This is an opportunity for the Cambodian and Lao people to celebrate the resplendent, historic milestone of 1975 in the war against US aggressors.

Within the framework of the meeting, the three countries’ delegates will pay courtesy visits to Vietnamese Party and State leaders, attend a seminar, go on a tour of HCM City’s socio-economic establishment and attend a meeting to mark the 35th anniversary of the liberation of Southern Vietnam and national reunification.

Uncle Ho hailed as torchbearer for Lao revolution


The Lao newspaper, New Vientiane, on April 29 ran a feature story on the late Vietnamese President Ho Chi Minh hailing him as a torchbearer who lit the way forward for the Lao revolution.

The story, titled “President Ho Chi Minh: a great cultural activist, an outstanding revolutionary”, reads, in part, “the three Indochinese peoples as well as all progressive forces in the world will remember forever the great contributions made to the national liberation movement by President Ho Chi Minh. He stands as an outstanding revolutionary of the international communist and workers’ movement, and a great cultural activist for Vietnam and for the world as well”.

His love of the people, his generosity and international solidarity are so great and profound that no words can express it. He harmonised genuine patriotism and noble internationalism, the article goes on to say.

It describes the late President as a talented strategist and outstanding organiser who deftly combined the strengths of the Vietnamese people and the strengths of the Indochinese alliance with those of the era to defeat the enemy.

The story recalls efforts made by the late Vietnamese President to establish the Communist Party of Indochina, emphasising that Uncle Ho’s noble revolutionary spirit and ideology have always been a torch that led the Lao revolution and a source of strength that encouraged the Lao people to unite for national liberation.

“He always urged Vietnamese soldiers and experts on international missions in Laos to undertake the hard jobs and leave the easier ones to their Lao friends and do their best in training and protecting Lao officials,” the article relates.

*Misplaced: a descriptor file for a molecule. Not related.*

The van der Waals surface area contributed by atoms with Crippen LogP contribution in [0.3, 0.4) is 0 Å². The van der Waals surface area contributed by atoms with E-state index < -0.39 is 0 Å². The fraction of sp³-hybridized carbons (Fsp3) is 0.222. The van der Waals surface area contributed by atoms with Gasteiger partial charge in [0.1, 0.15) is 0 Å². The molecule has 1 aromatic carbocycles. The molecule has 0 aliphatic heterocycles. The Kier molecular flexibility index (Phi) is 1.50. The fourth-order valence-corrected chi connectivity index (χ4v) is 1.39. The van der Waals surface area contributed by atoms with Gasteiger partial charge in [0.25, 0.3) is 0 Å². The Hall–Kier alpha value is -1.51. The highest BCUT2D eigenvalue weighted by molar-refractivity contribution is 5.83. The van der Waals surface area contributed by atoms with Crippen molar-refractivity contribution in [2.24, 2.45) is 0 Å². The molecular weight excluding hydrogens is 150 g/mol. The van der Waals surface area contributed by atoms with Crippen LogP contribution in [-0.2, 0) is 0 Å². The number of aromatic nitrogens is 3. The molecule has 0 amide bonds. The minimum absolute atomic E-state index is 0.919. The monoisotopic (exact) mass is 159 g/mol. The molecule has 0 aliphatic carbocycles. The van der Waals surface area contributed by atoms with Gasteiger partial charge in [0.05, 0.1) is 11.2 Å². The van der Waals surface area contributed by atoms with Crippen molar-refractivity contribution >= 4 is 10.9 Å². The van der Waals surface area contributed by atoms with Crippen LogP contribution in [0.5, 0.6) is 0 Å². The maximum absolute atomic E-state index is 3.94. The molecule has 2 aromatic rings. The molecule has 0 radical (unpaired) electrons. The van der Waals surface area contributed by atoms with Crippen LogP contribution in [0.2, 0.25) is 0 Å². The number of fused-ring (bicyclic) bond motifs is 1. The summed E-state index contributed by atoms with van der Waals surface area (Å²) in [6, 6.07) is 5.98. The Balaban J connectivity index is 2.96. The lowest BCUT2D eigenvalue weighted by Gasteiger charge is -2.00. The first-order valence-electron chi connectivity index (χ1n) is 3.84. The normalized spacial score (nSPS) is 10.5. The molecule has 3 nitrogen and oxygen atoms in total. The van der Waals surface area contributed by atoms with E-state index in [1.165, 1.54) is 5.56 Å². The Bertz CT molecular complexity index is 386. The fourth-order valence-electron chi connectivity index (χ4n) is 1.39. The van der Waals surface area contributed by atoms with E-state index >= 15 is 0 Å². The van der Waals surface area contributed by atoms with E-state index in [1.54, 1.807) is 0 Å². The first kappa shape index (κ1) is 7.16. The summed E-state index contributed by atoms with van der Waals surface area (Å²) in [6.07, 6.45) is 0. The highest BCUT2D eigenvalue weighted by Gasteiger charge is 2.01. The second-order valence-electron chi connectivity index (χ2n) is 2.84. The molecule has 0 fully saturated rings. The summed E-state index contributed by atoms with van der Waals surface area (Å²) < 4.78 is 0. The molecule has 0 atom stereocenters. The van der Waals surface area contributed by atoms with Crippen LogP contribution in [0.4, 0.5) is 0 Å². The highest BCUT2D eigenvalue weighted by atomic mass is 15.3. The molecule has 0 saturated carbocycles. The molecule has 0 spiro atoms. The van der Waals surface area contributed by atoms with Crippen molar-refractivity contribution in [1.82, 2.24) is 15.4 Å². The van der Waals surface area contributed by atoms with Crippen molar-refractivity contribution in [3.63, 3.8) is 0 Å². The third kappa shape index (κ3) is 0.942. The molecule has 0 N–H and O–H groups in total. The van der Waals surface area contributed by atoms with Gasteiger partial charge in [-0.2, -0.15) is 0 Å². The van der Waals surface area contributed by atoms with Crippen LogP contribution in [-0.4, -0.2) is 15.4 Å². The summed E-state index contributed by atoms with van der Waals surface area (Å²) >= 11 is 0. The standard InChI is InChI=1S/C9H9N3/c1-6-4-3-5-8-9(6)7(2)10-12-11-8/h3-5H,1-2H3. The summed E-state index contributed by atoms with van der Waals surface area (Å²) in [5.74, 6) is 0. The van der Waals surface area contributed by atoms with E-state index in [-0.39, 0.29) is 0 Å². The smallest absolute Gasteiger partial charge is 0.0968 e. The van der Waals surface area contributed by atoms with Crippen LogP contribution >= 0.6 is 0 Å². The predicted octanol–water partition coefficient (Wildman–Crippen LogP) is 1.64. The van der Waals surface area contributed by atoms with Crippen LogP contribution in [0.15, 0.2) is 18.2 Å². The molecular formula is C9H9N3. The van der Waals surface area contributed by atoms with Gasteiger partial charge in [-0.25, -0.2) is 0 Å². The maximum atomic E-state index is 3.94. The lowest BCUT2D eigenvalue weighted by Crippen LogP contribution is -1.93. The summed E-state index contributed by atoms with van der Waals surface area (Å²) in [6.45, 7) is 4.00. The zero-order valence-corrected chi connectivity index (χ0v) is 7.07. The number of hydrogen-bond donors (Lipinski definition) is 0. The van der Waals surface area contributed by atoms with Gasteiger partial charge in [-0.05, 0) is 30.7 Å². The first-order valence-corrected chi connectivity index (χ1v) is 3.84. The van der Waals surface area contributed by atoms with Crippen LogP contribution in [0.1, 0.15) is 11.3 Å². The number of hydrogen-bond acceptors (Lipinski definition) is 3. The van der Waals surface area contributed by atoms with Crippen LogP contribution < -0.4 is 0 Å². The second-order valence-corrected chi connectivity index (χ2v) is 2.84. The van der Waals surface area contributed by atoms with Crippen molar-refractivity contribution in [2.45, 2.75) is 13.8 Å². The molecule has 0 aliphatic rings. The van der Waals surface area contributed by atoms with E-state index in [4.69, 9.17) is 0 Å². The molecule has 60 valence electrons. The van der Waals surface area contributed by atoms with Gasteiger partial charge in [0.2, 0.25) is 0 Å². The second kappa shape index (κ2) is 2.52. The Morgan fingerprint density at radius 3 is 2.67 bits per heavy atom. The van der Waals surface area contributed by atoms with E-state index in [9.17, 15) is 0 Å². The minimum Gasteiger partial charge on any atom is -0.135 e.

“Uncle Ho always did his best to cultivate the special relations between Vietnam and Laos as well as between Vietnam, Laos and Cambodia ”.

The newspaper calls on Lao people of all walks of life and agencies from the central to local levels to closely follow Uncle Ho’s teachings as a practical way to commemorate the 120th anniversary of the late President’s birth anniversary on May 19. (VNA)

April 30, 2010

The Pentagon Book Club

By Nick Turse

This article appeared in the May 17, 2010 edition of The Nation.


April 29, 2010

Detroit riot scene through a bullet-shattered windshield EDDIE  ADAMS/AP EDDIE ADAMS/AP
Detroit riot scene through a bullet-shattered windshield

In the spring of 1984, a young Army officer wrote a seminar paper about the use of force in the post-Vietnam era. Three years later he returned to the subject in a Princeton University doctoral dissertation titled “The American Military and the Lessons of Vietnam.” What “today’s junior officers think about Vietnam–which is fast becoming ancient history–is likely to undergo significant change before they assume positions of power and influence,” he claimed. In his dissertation, he sought to investigate the legacy of the war and its “chastening effect on military thinking about the use of force,” which made military leaders, he contended, “more cautious than before.” “Caution has its virtues, of course,” he wrote. However, “the lessons from which that caution springs are not without flaws.” Among the flawed lessons he identified were a professional aversion to counterinsurgency operations, “a new skepticism about the efficacy of American forces in the Third World countries where social, political, and economic factors are the causes of unrest” and “a widespread fear among officers that assignment to counterinsurgency, special forces type missions will be the end of their career.”

A Better War: The Unexamined Victories and Final Tragedy of America’s Last Years in Vietnam
by Lewis Sorley
Buy this book
Vietnam Chronicles: The Abrams Tapes, 1968-1972
by Lewis Sorley
Buy this book
Vietnam: The History of an Unwinnable War, 1945-1975
by John Prados
Buy this book
Vietnam at War
by Mark Philip Bradley
Buy this book
Eddie Adams: Vietnam
by Alyssa Adams, ed.
Buy this book

» More